On the range we had zero problems, as expected, but of course we had no problems with any of the three rifles, as also might be expected. Our groups were all significantly smaller than what we got with the Springfield M1A. They were on a par with what we got from the custom M14S. But how much accuracy do you need on a non-competition rifle of this type? We like all we can get, as do you, we suspect. A scope could have made the groups a bit smaller, but we thought it was better to use the iron sights to see if there were any gross differences between the three test rifles. That testing proved the Fulton and the Fulton-custom to be superior in accuracy to the Springfield M1A.
Our Team Said: The Fulton had a precise feel the M1A didn’t have. It had better accuracy. It had a gorgeous, well fitted and finished stock. All those little things justified its cost to us. Bottom line, we could not fault the Fulton, but we did fault the M1A.
Springfield M1A 308 Win., $1739
Our test Springfield M1A came with three 10-round magazines, but no sling. However, the package included an owner’s manual, several brief publications about slam-fires, and the comprehensive Department of the Army Technical Manual on the “7.62 mm Rifle M14.” One of the first things that caught our eye was the dark-stained walnut stock, which has always been, and still is, too fat for our taste. However, if it offends you, you can purchase a new stock with GI contour from Fulton Armory for about $150, and still have spent $850 less than the tab for the Fulton.
We thought this was a very good rifle, at what we consider to be a very good price. Like the barrel on the Fulton, the M1A’s barrel is newly made, as apparently are many of the parts. The barrel and chamber are chrome lined, just like on the other two rifles. You can buy just as many accessories for this one as for any other M14 type. With the M1A you get an investment-cast receiver, but Springfield has sold a whole lot of M1As with a great success record. We can’t provide numbers as to how long any rifle will hold up, but our test inspection showed this to be a well-made and well-fitted rifle. However, when we worked the bolt vigorously on the Springfield, we noted it appeared to rattle a bit more than those of the Fulton and custom M14S, but we were unable to measure this. The plastic forend or barrel cover of the Springfield was a bit tighter than the Fulton’s, if that means anything. Both rifles had stripper-clip loading slots above the magazine well. The one on the custom rifle had been removed for the Brookfield mount, and was not replaced when the mount was removed. The result was a larger, more accessible opening in the custom rifle than in the other two.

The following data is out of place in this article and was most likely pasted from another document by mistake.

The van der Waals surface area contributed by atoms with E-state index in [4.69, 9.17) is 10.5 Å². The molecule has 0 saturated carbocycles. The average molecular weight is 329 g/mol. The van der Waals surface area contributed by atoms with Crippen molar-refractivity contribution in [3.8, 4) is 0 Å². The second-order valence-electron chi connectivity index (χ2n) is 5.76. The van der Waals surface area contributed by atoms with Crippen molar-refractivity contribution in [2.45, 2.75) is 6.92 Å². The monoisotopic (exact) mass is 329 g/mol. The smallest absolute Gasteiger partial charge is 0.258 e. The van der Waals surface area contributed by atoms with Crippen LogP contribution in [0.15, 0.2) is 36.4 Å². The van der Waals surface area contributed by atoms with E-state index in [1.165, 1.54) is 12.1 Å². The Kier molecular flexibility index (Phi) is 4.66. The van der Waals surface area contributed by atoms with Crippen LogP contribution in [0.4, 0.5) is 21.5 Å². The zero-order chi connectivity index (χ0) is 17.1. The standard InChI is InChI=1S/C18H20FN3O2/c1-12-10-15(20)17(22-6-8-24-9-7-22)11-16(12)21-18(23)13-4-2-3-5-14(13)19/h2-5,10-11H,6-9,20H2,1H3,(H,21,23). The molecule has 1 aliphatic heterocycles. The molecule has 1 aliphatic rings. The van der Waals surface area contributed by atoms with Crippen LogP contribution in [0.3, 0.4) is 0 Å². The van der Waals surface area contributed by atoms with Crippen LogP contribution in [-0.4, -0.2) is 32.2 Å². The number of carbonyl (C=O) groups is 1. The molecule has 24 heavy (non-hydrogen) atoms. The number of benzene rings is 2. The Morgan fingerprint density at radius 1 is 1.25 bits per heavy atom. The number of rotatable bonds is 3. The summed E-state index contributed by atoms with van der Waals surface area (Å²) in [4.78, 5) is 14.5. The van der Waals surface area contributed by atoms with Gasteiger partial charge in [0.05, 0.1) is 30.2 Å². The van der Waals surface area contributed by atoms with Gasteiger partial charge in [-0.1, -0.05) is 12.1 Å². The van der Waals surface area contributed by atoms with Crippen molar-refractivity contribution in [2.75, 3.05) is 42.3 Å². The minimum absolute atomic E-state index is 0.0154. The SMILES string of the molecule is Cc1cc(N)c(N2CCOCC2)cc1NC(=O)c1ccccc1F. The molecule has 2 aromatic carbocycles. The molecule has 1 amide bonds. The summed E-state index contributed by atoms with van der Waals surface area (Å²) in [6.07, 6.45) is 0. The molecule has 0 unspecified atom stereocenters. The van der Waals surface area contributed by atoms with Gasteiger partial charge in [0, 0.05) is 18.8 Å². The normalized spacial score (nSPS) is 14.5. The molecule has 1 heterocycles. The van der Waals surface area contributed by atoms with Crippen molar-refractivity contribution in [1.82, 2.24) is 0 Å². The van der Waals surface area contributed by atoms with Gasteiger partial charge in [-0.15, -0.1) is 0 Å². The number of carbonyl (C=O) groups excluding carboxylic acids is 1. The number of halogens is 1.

We liked the Springfield’s trigger. It had a 5.3-pound, very clean pull. Iron-sight accuracy was not quite as good as that of the other two rifles, but good enough for most uses. We had lots of trouble adjusting the rear sight to get our hits centered, and in fact were unable to rotate the windage knob in the forward direction unless we pressed on the elevation knob on the other side. We’re not sure the sight assembly was put together entirely correctly. We were able to make it work, and it held its adjustments, but the elevation clicks always seemed vague, and the windage was extremely stiff. By comparison, the adjustment knobs on the other two rifles, both set up by Fulton, were much more positive and precise, and very easy to use.
All functions operated perfectly, but we did notice an anomaly after all our shooting. The Springfield had acquired small bits of brass in the breech area of the action. Neither of the other two rifles had any at all. We don’t know the reason for all the bits of brass, but something is shaving the rounds as they go into or come out of the chamber. In a later specific test, the Springfield showed lots of brass particles after only five rounds, while the Fulton remained completely clean after ten. Little things like this did not help to inspire confidence in the M1A.
Our Team Said: There is no doubt the M1A was not as accurate as the other two. However, it might provide sufficient accuracy to you, for your specific needs. Most of our test crew declared we’d go for the better accuracy, tighter fitting, better wood, and precise feel of the Fulton, even if it cost $1000 more. The average shooter doesn’t buy too many rifles like this, and if you need one, we thought it might as well be the best example you can afford. But with that in mind, we declare you won’t be unarmed if you can only pop for the Springfield. You might be in for a bit of cleaning up work to eliminate the brass shaving, or maybe some tweaking for accuracy, but stuff like that is part of the fun of rifle ownership. We really loved the Fulton, but we think any shooter will really like the Springfield.